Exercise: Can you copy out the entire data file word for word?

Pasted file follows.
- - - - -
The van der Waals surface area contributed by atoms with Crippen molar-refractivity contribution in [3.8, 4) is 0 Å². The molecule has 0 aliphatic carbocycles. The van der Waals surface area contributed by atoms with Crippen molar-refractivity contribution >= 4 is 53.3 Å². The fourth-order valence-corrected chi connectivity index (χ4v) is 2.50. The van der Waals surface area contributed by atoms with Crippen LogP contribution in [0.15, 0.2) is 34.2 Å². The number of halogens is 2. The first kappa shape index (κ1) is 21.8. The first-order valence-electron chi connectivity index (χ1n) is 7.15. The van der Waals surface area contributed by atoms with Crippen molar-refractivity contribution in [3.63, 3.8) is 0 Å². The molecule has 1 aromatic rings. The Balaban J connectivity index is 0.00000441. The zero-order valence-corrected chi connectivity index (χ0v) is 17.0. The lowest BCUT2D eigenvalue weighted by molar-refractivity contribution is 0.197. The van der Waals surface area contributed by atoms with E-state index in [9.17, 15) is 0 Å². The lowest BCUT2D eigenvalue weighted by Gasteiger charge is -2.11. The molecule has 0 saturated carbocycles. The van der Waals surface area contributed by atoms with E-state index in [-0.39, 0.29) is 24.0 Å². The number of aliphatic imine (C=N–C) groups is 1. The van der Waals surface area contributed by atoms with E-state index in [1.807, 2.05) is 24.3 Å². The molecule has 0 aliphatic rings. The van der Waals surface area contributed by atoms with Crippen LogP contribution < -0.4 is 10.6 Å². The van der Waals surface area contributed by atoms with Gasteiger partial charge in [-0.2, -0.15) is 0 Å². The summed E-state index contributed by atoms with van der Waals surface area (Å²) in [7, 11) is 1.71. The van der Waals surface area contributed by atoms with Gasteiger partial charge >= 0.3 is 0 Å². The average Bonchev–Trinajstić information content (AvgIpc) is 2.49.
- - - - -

The van der Waals surface area contributed by atoms with Crippen molar-refractivity contribution in [3.8, 4) is 0 Å². The molecule has 0 aliphatic carbocycles. The van der Waals surface area contributed by atoms with Crippen molar-refractivity contribution >= 4 is 53.3 Å². The fourth-order valence-corrected chi connectivity index (χ4v) is 2.50. The van der Waals surface area contributed by atoms with Crippen LogP contribution in [0.15, 0.2) is 34.2 Å². The number of halogens is 2. The first kappa shape index (κ1) is 21.8. The first-order valence-electron chi connectivity index (χ1n) is 7.15. The van der Waals surface area contributed by atoms with Crippen molar-refractivity contribution in [3.63, 3.8) is 0 Å². The molecule has 1 aromatic rings. The Balaban J connectivity index is 0.00000441. The zero-order valence-corrected chi connectivity index (χ0v) is 17.0. The lowest BCUT2D eigenvalue weighted by molar-refractivity contribution is 0.197. The van der Waals surface area contributed by atoms with E-state index in [9.17, 15) is 0 Å². The lowest BCUT2D eigenvalue weighted by Gasteiger charge is -2.11. The molecule has 0 saturated carbocycles. The van der Waals surface area contributed by atoms with E-state index in [-0.39, 0.29) is 24.0 Å². The number of aliphatic imine (C=N–C) groups is 1. The van der Waals surface area contributed by atoms with E-state index in [1.807, 2.05) is 24.3 Å². The molecule has 0 aliphatic rings. The van der Waals surface area contributed by atoms with Crippen LogP contribution < -0.4 is 10.6 Å². The van der Waals surface area contributed by atoms with Gasteiger partial charge in [-0.2, -0.15) is 0 Å². The summed E-state index contributed by atoms with van der Waals surface area (Å²) in [7, 11) is 1.71. The van der Waals surface area contributed by atoms with Gasteiger partial charge >= 0.3 is 0 Å². The average Bonchev–Trinajstić information content (AvgIpc) is 2.49.